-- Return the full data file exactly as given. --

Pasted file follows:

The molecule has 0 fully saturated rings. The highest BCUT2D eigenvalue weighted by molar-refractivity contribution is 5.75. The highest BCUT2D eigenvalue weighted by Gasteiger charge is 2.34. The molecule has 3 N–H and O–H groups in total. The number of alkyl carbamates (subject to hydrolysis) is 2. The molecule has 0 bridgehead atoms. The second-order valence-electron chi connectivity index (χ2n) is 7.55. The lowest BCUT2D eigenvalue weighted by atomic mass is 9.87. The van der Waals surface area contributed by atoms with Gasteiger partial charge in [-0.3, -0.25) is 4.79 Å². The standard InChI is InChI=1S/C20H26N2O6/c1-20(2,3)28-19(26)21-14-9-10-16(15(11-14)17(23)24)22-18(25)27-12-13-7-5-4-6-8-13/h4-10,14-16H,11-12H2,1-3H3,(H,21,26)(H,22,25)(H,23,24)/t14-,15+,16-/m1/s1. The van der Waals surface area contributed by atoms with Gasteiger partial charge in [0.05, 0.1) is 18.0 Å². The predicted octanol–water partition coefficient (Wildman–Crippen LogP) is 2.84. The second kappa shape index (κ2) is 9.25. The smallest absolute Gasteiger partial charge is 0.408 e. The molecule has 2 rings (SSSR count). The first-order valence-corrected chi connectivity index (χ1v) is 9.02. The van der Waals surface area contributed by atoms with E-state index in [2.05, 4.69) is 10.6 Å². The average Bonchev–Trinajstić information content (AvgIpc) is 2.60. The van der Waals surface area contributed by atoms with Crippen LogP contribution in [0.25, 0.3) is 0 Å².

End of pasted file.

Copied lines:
The molecule has 0 fully saturated rings. The highest BCUT2D eigenvalue weighted by molar-refractivity contribution is 5.75. The highest BCUT2D eigenvalue weighted by Gasteiger charge is 2.34. The molecule has 3 N–H and O–H groups in total. The number of alkyl carbamates (subject to hydrolysis) is 2. The molecule has 0 bridgehead atoms. The second-order valence-electron chi connectivity index (χ2n) is 7.55. The lowest BCUT2D eigenvalue weighted by atomic mass is 9.87. The van der Waals surface area contributed by atoms with Gasteiger partial charge in [-0.3, -0.25) is 4.79 Å². The standard InChI is InChI=1S/C20H26N2O6/c1-20(2,3)28-19(26)21-14-9-10-16(15(11-14)17(23)24)22-18(25)27-12-13-7-5-4-6-8-13/h4-10,14-16H,11-12H2,1-3H3,(H,21,26)(H,22,25)(H,23,24)/t14-,15+,16-/m1/s1. The van der Waals surface area contributed by atoms with Gasteiger partial charge in [0.05, 0.1) is 18.0 Å². The predicted octanol–water partition coefficient (Wildman–Crippen LogP) is 2.84. The second kappa shape index (κ2) is 9.25. The smallest absolute Gasteiger partial charge is 0.408 e. The molecule has 2 rings (SSSR count). The first-order valence-corrected chi connectivity index (χ1v) is 9.02. The van der Waals surface area contributed by atoms with E-state index in [2.05, 4.69) is 10.6 Å². The average Bonchev–Trinajstić information content (AvgIpc) is 2.60. The van der Waals surface area contributed by atoms with Crippen LogP contribution in [0.25, 0.3) is 0 Å².